Are Souls Real?

By Liah Greenfeld

The soul is an important subject for many people, but few of us would say it is scientific in the sense that it can be studied and understood by science. Science studies real things, which are referred to as “empirical,” and many of us are not entirely sure that souls are real. Many neuroscientists, in fact, don’t even believe that they exist; I would bet $1000 that 99% of them would not consider them “empirical.”

In this post, I would like you, my readers, to participate in proving such neuroscientists wrong. We are going to do this together, you and me, and we are going to do so empirically, that is relying on evidence or data. You and I are going to demonstrate empirically the reality of the soul.

Let us begin with a little experiment: Consider your daily experiences from the moment you wake up to the time you are falling asleep at night.

Give yourself two minutes.

What are these experiences? What do they consist of and where do they happen?

Remember: you hear the alarm. The first thing you feel is, perhaps, irritation: “Oh, Gosh, it’s time to get up again,” you say to yourself. Or, perhaps, your first experience of the day is joy: you say: “Aha, another day—so many wonderful things will happen!” and imagine these wonderful things. You get out of bed, your cat rubs against you, you say to the cat: “Hello, gorgeous” and think: “Oh, darling, darling kitty! Isn’t it a privilege to share one’s life with such a creature!” Or, perhaps not; perhaps you, rather, feel that old pain in your back and think: “One day I’ll have to get this thing checked.” The whiff of coffee reminds you of that day, long ago, in your grandmother’s kitchen, and its smells, the touch of your grandmother’s hand, the feel of that kitchen flood you for a moment, but you switch on the radio and hear a favorite melody; its sounds bring with them different images and replace your grandmother. You brush your teeth, notice their perfect whiteness, congratulate yourself on choosing a great cosmetic dentist and spend a moment smiling at your own reflection in the mirror. Your mood changes when the morning news reports on another turn in the presidential campaign and you express your disgust in a manner that causes your cat to raise its tail and walk out of the room. Or something else. Your feelings prompt your thoughts, these thoughts provoke other feelings, and so it goes until, 14 hours later (or 18 hours later, if you are twenty) you close your eyes, and thoughts, feelings, and images become blurred and transform, and whirl wearily, and you lose consciousness of yourself.

All these experiences are mental. Even if they have a physical aspect to them, they are mental, and most of them lack physical aspects: sounds you hear are mostly noiseless, sights that present themselves clearly to your “inner eye,“ occur irrespectively of what you are looking at. An overwhelming majority of these experiences are also symbolic: they are thoughts and emotions which involve words and images. They happen in our heads; they are experiences of the mind.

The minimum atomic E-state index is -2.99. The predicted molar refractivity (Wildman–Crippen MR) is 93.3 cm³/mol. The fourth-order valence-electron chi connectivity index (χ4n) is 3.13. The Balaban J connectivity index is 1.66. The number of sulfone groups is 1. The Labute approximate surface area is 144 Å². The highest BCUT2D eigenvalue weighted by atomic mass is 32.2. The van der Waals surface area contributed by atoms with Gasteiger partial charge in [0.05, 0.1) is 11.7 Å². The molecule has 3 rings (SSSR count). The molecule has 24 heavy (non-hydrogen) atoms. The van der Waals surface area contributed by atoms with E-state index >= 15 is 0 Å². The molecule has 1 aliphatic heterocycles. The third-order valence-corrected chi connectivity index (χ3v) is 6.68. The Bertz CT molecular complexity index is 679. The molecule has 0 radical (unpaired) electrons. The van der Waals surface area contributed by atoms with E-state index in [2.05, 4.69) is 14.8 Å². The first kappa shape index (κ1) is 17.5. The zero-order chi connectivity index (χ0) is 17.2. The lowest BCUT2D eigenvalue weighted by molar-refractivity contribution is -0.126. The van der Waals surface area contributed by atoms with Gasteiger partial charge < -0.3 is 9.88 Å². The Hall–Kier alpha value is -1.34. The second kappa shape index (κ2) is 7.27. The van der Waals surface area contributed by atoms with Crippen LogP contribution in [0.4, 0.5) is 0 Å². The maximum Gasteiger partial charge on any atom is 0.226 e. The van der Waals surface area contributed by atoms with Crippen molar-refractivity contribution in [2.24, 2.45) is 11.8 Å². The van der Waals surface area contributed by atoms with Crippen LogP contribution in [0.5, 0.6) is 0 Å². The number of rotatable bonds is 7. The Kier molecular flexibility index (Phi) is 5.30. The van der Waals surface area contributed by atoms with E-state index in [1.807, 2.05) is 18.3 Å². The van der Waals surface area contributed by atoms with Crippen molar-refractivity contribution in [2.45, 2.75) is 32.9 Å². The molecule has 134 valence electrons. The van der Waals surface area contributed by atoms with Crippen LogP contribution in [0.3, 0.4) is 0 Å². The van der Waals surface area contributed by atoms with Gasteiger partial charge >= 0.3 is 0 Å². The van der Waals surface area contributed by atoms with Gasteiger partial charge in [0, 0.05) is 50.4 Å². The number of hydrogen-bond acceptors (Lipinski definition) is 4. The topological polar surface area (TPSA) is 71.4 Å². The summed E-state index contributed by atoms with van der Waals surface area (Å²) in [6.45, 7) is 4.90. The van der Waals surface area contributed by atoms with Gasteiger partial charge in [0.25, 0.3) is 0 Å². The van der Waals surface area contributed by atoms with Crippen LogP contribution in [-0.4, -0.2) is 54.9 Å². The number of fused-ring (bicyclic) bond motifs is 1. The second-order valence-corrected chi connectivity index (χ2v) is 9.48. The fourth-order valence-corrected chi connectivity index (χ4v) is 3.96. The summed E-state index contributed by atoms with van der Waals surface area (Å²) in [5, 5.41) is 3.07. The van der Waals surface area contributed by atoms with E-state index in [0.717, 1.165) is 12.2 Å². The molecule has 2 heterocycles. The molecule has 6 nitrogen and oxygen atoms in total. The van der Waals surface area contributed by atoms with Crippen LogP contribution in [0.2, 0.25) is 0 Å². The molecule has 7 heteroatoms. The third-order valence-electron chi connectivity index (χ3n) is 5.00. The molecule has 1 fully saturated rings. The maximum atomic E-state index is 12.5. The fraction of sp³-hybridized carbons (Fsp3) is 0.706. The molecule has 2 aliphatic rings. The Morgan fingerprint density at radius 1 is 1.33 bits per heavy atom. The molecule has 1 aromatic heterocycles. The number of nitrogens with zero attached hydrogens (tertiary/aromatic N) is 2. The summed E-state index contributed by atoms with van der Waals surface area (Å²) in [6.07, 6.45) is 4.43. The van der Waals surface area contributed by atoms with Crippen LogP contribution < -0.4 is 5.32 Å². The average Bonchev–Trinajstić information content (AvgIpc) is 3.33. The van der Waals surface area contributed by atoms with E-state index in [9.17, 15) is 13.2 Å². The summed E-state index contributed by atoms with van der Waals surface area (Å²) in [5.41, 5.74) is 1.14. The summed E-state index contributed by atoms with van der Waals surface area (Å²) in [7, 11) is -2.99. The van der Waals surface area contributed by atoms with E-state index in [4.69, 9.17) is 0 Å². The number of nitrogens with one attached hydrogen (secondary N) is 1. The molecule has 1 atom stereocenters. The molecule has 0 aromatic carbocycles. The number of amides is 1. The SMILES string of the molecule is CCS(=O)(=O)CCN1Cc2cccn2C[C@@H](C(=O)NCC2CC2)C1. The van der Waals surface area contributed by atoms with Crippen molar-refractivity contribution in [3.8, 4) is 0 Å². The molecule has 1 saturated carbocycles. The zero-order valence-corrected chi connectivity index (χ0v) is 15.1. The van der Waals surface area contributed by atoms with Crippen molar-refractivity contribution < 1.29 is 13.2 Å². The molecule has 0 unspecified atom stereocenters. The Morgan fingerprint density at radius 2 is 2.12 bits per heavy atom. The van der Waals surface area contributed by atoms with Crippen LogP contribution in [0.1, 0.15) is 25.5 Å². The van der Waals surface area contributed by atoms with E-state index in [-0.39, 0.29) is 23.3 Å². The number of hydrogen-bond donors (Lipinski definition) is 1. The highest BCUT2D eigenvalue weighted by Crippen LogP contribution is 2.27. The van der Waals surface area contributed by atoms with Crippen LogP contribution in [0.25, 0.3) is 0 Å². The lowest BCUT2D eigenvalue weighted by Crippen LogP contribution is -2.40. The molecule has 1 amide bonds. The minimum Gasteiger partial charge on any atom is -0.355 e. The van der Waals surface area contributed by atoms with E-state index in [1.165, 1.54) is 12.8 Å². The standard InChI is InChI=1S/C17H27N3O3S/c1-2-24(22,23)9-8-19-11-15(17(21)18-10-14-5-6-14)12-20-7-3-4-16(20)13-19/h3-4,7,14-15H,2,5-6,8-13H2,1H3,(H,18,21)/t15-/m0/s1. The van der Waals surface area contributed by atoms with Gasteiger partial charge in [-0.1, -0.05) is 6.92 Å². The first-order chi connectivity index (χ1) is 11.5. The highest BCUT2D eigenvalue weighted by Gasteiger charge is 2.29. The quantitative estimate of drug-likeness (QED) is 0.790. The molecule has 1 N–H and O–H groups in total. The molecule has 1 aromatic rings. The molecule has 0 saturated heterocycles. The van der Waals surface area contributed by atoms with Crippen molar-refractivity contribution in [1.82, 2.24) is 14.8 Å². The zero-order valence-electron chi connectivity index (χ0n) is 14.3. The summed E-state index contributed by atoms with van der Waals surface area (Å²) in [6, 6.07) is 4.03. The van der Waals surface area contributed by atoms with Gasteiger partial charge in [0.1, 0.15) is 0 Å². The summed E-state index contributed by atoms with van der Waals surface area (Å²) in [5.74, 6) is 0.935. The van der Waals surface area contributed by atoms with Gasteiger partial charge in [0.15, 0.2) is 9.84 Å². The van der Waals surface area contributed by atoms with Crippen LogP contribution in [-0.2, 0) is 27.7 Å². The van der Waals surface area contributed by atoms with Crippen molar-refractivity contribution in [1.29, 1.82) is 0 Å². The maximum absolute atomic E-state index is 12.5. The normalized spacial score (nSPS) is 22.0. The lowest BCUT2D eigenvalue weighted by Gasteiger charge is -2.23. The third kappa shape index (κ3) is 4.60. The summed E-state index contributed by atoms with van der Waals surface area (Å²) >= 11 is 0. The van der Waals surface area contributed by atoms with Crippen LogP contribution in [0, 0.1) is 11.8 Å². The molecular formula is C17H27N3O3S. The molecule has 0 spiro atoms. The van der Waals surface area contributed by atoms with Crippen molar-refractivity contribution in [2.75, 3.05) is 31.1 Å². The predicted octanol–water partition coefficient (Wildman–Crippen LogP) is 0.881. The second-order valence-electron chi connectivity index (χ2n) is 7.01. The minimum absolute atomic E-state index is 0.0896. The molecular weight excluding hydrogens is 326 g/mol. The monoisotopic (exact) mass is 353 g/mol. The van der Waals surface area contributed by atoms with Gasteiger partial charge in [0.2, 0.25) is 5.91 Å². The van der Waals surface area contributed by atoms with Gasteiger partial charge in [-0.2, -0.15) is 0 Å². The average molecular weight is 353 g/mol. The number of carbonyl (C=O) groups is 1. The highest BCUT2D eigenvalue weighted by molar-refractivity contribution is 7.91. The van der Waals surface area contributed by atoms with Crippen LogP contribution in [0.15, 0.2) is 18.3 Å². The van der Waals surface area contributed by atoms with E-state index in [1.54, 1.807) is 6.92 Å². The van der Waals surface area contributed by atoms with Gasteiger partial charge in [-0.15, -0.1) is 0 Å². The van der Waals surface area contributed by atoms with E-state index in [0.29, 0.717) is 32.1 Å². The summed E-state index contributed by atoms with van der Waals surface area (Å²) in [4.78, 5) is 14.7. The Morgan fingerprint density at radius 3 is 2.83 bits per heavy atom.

The sum of these daily experiences is our Experience with the capital “E”: it is the only direct knowledge we have of reality; it is, in fact, what reality is for us, for whatever it is for subjects of other kinds—for gods or dogs or trees—for human beings reality is only that which we know of it directly, by experience, while everything else we believe we know we extrapolate from it and is a matter of interpretation. To put this in other words, we have no empirical proof of anything else, because empirical (from Greek empeiria=experience) means “experience.”

You have just demonstrated that we have abundant empirical evidence for the existence of the mind.

Most languages do not have a word for mind; they refer to it as “soul” or “spirit” (psyche in Greek; anima and spiritus in Latin; âme and esprit in French, Seele and Geist in German, dusha and dukh in Russian, etc.) In English, these words (mind, soul, and spirit) are synonyms; they emphasize different aspects of the phenomenon, but denote the same referent. For instance, the proper vernacular rendition in English of the famous “psycho-physical” problem is the “mind-body” problem.

You have just demonstrated the empirical reality of the soul.

Congratulations.

This experiment opens my recent book, Mind, Modernity, Madness, which was conceived as an introduction to the science of the mind (or soul). Clearly, if the soul is an empirical reality, it should be as amenable to scientific study as any other empirical reality, therefore, there should be a science that focuses on it. Why isn’t neuroscience this science is a good question, and we’ll explore it too in some of the future posts.

[Originally published on Psychology Today]

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